Both the Greenspan speech and the Commerce Department digital economy report draw heavily from an internal Federal Reserve report, "The Resurgence of Growth in the Late 1990s: Is Information Technology the Story?," by Stephen D. Oliner and Daniel E. Sichel.

Messrs. Oliner and Sichel believe the new economy has significantly increased productivity growth, mainly in response to surging IT investment. This process is called "capital deepening," where the amount of capital rises in relation to the amount of labor hours.

(Economics 101 students will recognize the old K/L ratio. When capital rises faster than labor work, productivity heightens.)

The Fed economists show the ratio of the capital stock of computer hardware to hours worked increased, on average, by 16.3 percent annually in the 1991-95 period, and 33.7 percent per year since 1996. Capital deepening in computer software also grew at double-digit rates, with a similar effect in communications equipment investment.

As a result, unexpectedly rapid U.S. productivity has provided a booster-rocket for the economy that has unleashed rapid growth and suppressed inflation. Output-per-hour has advanced by nearly 3 percent annually over the past four years, compared to only a growth of only 1.4 percent during the prior two decades. Non-financial corporate productivity is increasing by nearly 4 percent yearly, manufacturing productivity by more than 6 percent.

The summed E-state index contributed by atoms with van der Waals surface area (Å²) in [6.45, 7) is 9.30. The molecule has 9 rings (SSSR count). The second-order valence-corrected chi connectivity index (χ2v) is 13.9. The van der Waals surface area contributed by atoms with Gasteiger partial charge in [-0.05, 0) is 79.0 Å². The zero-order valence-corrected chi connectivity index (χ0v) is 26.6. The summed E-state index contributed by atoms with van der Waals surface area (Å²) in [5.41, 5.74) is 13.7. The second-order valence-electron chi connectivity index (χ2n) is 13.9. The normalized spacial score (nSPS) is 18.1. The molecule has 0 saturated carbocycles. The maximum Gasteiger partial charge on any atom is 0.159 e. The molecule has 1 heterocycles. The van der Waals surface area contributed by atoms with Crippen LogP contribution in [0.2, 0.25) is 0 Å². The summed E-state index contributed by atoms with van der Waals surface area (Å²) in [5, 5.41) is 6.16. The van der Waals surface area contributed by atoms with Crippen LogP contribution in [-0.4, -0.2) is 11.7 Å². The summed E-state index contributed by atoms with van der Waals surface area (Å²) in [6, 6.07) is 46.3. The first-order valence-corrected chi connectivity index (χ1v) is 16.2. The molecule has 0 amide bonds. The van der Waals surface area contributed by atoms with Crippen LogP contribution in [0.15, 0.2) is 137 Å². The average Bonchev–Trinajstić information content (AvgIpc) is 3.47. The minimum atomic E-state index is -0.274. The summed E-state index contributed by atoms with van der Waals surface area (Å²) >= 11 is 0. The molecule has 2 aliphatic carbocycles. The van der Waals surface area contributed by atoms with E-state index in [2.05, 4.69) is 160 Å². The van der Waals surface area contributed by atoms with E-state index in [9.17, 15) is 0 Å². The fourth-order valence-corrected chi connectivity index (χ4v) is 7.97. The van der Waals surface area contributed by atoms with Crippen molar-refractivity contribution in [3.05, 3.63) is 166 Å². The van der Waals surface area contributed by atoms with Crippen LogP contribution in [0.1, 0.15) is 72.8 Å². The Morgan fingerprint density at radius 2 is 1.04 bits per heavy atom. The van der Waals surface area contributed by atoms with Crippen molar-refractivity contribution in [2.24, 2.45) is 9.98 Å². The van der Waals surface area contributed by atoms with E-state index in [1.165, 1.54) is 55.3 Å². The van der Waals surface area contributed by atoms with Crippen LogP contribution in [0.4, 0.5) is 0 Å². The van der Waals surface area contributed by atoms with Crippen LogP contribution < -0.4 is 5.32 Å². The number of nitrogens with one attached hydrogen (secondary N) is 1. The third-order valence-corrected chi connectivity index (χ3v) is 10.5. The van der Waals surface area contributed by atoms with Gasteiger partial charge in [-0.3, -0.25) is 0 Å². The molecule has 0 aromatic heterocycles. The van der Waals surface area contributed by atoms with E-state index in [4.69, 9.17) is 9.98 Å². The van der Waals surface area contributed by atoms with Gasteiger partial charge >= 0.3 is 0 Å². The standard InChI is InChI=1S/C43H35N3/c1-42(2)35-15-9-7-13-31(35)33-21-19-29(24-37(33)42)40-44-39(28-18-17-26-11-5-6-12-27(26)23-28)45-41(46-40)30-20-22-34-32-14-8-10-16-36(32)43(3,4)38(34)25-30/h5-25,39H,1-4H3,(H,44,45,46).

In other words, the Internet economy is more important than the Fed. More IT investment has retooled the economy and the work force. Output, productivity, profits and stock prices go up. Inflation goes down.

It is comparable to a supply-side tax-cut that expands the economy's potential to grow. Not a one-time effect, but a recurring effect (from spillovers and applications) that leads to increasing returns to risk capital and production scale.

Stanford economist Paul Romer calls it the new law of increasing returns. It replaces the old law of diminishing returns. Mr. Romer, and the spirit of Joseph Schumpeter, combine with the optimistic economic growth model of Arthur Laffer: an unbeatable combination.

If only the Fed would leave well enough alone. Mr. Greenspan's recent speech could put him back on the Internet economy growth track, but it is hard to know for sure. Can we count on him to be the good Dr. Jekyll? Or must we fear that he will return as the bad Mr. Hyde?

The Fed's newest Malthusian, Phillips Curve-NAIRU (non-accelerating inflation rate of unemployment) chief proponent of the forces of darkness, Laurence Meyer, believes the nation's 4 percent unemployment rate must rise to more than 5 percent in order to prevent inflation. Think of him as Mr. Hyde.

If the Meyer/Hyde view prevails, U.S. workers will lose about 2 million of their jobs during the next year or so, as overkill interest rate increases terminate jobs, reduce labor force participation, and move the economy into a growth recession, or worse.

All for a buggy-whip austerity theory that is empirically unproven. Indeed, the evidence disproves the Phillips Curve model. Silicon Valley is winning big over the people's republic of Cambridge, Mass. If anyone cares to notice.

So will the Fed change its stripes? Is Mr. Greenspan making a statement that the tightening cycle is over? Will he stand down the Meyer-led Gang of Three austerity campaign? Will Dr. Jekyll put a stake in Mr. Hyde's hide?

Let us all try to stay optimistic on this. At least over the longer term, there's no stopping the Internet economy. Sometimes, however, in the short run, fact can often be worse than fiction.

Lawrence Kudlow is chief U.S. investment strategist and chief U.S. economist at ING Barings LLC.